Customer project 99 - Home cinema star panel
If you're planning a home cinema and want a star ceiling then - in our humble opinion - you can't do any better than our Infinity system of prefabricated star panels. However, they're made to a specification designed for the higher end of the home cinema sector and may not suit every budget. So, if you like the look of Infinity, but can't afford it, or just prefer to go down the DIY route, you can buy the special fibre mix which we use in the Infinity panels and have a go at making your own high density star panels.
This was the option selected by customer Dean Gimbert who opted to use 5 "Infinity mix" tails so as to give himself a display of 500 stars. Now that he has his home cinema room completed, he has very kindly taken the trouble to send some feedback and photos.
We'll let Dean describe the methodology in his own words.
- I used a 3m x 1.5m x 18mm MDF sheet.
- I framed the back with 70mm x 18mm prepared timber to create space for the fibres.
- I framed the front with MDF architrave.
- I used timber trims to hide the raw edge of the MDF.
- I marked and drilled pilot holes where the joists would run for fixings later.
- I fitted small pieces of the 70mm x 18mm timber on the back of each pilot hole.
- I undercoated with MDF primer and then painted with a midnight blue emulsion.
- I spread 500 grains of rice (to correspond with 500 fibres) and once happy with the positions, marked each with a dot.
- I drilled the holes.
- I propped the board on a frame against the wall as to allow access to both sides.
- I run the fibres, added clear silicone to each on the point of entry and taped fibres into position.
- I fixed board to the ceiling (with help from 4 friends).
- I cut excess fibres as close to the board as possible.
- I filled the holes and touched the paint work in.
At this point you can see the mdf sheet has its architrave in place, holes drilled for fixing to the ceiling and a primer coat of paint applied to the front.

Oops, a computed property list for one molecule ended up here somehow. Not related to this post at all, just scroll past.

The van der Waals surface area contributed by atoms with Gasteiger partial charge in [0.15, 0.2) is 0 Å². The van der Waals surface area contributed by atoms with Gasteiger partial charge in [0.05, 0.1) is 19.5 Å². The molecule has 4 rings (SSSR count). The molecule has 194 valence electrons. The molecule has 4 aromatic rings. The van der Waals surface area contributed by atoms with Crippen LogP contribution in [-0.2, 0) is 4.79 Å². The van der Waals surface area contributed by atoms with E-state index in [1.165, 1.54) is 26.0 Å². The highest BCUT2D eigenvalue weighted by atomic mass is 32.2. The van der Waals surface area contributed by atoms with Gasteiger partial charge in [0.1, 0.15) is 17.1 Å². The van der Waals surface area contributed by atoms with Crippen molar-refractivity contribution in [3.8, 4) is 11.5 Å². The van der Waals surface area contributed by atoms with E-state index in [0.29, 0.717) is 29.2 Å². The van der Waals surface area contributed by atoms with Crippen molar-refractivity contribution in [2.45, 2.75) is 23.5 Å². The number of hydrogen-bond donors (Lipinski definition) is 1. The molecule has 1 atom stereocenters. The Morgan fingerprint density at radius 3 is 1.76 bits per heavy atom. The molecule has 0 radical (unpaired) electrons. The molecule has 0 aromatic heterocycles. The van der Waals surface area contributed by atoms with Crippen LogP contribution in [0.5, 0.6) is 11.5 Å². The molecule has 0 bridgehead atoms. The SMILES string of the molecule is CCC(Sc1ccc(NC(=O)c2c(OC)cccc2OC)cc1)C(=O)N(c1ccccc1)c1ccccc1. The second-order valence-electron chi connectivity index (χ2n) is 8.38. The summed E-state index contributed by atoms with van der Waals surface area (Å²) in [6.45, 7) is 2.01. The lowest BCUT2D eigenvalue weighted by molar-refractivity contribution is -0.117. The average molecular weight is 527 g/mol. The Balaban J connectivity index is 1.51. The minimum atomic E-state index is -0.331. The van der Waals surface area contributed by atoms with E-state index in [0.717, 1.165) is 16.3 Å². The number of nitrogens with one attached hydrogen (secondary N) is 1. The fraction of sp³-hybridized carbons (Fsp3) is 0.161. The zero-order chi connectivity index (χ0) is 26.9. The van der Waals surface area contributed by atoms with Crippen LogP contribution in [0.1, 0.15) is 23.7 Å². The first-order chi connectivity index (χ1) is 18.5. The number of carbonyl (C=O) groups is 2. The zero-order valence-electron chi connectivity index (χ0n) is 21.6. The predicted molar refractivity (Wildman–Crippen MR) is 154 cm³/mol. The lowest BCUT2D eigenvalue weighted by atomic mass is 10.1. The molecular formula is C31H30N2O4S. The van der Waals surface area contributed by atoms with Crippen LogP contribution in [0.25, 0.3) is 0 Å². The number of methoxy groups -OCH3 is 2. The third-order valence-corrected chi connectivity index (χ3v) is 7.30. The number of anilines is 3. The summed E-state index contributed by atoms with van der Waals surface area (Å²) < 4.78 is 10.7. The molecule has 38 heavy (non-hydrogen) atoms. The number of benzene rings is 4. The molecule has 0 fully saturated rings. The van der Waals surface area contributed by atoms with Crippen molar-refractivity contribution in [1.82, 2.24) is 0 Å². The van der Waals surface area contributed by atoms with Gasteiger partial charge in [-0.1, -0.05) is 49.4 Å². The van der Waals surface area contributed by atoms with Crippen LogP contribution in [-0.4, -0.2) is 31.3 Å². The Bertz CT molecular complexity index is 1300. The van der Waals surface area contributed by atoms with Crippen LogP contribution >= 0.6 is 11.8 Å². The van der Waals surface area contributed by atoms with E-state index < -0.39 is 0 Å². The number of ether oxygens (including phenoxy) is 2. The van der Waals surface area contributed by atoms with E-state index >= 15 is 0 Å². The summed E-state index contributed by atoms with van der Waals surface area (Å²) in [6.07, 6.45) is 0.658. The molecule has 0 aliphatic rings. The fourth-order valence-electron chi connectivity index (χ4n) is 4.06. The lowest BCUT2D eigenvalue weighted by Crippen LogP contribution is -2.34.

Here's a little trick for experimenting with distribution of your stars. Count out a number of grains of rice equivalent to the number of fibres you'll be using and then distribute them across the face of your panel(s). You should aim to create little clusters of stars, and - just as importantly - do leave some areas relatively empty, just like the real night sky. Once you're happy with the pattern you can drill your holes and then dispose of the rice. We also now have a star pattern generator on the website, courtesy of customer Seb Francis.
The rear of the panel ready to take the fibres. The timber blocks represent the locations of the fixing holes and act as spacers for the fibres between the panel and the ceiling. You can see the harness of 5 Infinity mix tails which are terminated in the common end ferrule which is the interface with the MiniLED750 light source.
In this photo you can see that the sheathing has been partly removed from the Infinity mix bundles to allow the 100 fibres in each tail to be distributed across the panel. Silicone was used to fix each fibre into its hole and then duct tape used to help manage the fibres.The 100 fibres in an Infinity mix tail are a mixture of 0.5mm, 0.75mm, 1mm and 1.5mm to give an enhanced sense of depth in the star field. You can find it in the lilac section on our optical fibre shop page.
Nearly done. The panel is fixed to the ceiling and the fibres are dangling down, ready to be trimmed flush with the surface using nail clippers or scissors.
The finished room looks great, with the star ceiling helping to create that ambience which makes watching a movie or big match a special event.